Government promotes side hustle while robots threaten jobs

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I completely agree that we should try to manage these changes to how people work. However if that isn't possible or effective and we end up in a post-job, app based, universal income world, which ...


Read More Jon Ingham, The Social Organization
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Government policies need to address new ways of working rather than incentivising insecure gig employment

In 2016 the government announced two £1,000 tax breaks: one for asset-based income and the other for trading income. Taking effect on 6 April 2017, the move was seen as a response to increased electronic platform trading and stimulating the activities of ‘micro-entrepreneurs'.

Before this development a second job was typically viewed as a hobbyist, secretive or nocturnal activity. However, this idea has now transformed into the increasingly popular and acceptable concept of having a ‘side hustle'; a way of exploring new career or skills opportunities that bring in money while allowing you the flexibility to work a full-time job.

All of this leads to a conclusion that the government is using tax-free benefits to incentivise people to take a second job. The practise also draws on under-used assets, such as room in a car or a spare bedroom, using platforms such as Uber and Airbnb to match demand to products and services.

Similarly, manual or skilled services are facilitated through websites including Fiverr and TaskRabbit to offer hourly or task-based labour, while buying or selling goods on eBay and Amazon has given further drive to on-demand economics.

Using online platforms and apps to find suppliers for immediate tasks means that work is often a short-term transaction with no safety net. Workers classed as independent contractors or freelance operatives miss out on the benefits permanent workers in comparative roles enjoy. They have no protection against unfair dismissal; no right to redundancy payments or the national minimum wage; and no paid holiday, pension or sickness remuneration. There are now 1.1 million workers in Britain’s gig economy facing fragile employment prospects, in addition to those working on zero-hours contracts.

Having a side hustle as well as a full-time job may provide badly-needed additional resources if the regular job is poorly paid, but it also adds considerable stress and can negatively affect productivity in both roles. Having down time for family, friends and yourself is vital for health, wellbeing and work.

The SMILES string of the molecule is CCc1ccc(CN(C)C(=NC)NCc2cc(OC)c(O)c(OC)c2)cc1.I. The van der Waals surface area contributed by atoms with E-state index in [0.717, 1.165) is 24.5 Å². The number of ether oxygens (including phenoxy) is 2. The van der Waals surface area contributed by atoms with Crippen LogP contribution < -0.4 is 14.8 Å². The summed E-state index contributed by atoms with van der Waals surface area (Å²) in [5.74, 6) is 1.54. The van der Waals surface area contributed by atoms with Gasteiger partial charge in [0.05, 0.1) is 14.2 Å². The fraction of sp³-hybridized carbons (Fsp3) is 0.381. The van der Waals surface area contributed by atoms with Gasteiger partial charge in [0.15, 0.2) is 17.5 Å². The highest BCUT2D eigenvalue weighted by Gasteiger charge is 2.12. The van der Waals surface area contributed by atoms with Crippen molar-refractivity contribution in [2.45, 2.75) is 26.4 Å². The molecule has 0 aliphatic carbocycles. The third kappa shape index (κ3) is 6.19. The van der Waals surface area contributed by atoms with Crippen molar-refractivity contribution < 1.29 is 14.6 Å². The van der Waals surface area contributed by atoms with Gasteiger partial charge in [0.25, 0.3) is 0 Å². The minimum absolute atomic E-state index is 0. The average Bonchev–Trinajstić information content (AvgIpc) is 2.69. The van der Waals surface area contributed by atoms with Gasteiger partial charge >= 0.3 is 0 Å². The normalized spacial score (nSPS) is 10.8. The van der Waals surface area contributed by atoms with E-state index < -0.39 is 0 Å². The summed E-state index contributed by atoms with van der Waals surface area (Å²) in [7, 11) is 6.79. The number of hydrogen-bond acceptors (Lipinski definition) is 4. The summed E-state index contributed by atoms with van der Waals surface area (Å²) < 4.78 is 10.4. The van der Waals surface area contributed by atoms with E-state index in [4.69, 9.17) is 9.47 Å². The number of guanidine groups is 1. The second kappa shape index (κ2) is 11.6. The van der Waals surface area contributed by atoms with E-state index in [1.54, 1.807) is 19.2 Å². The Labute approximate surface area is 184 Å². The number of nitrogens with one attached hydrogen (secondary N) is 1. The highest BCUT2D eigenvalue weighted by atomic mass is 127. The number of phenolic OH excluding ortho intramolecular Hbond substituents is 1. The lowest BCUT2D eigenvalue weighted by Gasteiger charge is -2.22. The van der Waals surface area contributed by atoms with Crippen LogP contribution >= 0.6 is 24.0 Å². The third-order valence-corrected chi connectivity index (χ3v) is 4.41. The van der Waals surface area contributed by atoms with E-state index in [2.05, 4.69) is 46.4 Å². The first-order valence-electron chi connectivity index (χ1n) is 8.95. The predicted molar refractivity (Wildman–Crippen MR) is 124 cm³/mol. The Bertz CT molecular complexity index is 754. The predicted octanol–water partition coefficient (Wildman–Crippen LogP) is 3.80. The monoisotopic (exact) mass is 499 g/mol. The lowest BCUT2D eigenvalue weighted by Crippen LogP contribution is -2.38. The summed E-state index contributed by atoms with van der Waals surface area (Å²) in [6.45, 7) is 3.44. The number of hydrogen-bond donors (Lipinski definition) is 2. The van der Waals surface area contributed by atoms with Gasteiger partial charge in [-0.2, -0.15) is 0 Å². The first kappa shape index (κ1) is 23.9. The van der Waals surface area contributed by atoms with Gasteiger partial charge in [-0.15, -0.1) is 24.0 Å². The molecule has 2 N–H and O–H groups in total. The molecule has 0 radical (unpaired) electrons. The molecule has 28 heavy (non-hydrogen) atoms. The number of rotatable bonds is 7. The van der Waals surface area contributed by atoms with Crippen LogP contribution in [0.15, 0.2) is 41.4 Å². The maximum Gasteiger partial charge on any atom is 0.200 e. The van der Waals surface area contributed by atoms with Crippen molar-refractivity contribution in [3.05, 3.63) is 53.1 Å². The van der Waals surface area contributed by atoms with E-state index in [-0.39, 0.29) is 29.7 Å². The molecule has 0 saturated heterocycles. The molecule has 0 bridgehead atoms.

Government policies need to address new ways of working rather than incentivising insecure gig employment. The pervasiveness of the Web, the Internet of Things, social media, digital devices, robots and artificial intelligence is driving a technological revolution, merging the real and virtual worlds.

We all need and want to feel safe, have the opportunity to develop and create, and be secure in the knowledge that there is protection for us when we are ill or ready to retire. Employment laws are lagging far behind advances in working practices, leaving many at risk of being denied basic human rights. There is an urgent need to clarify the law, deter misclassification of work, and prevent unacceptable exploitation, particularly for those who are most vulnerable in society.

Schemes that help individuals and small entrepreneurs expand their activities and benefit society, such as credits for working-age adults wanting to retrain, are available for our politicians to prioritise, as are grants and tax advantages for upskilling.

The question is – will we demand clarity about technological innovation in the future, or will robots and AI be allowed to threaten work security and society in the longer term?

Nada Kakabadse is professor of policy, governance and ethics at Henley Business School

Comments

I completely agree that we should try to manage these changes to how people work. However if that isn't possible or effective and we end up in a post-job, app based, universal income world, which even if not probable is highly possible, then surely it's a good thing for the government to encourage people to dip their toes in the water now? And yes, although side-hussles can cause stress, they can also help develop entrepreneurial behaviours and greater resilience to cope with the potential changes.


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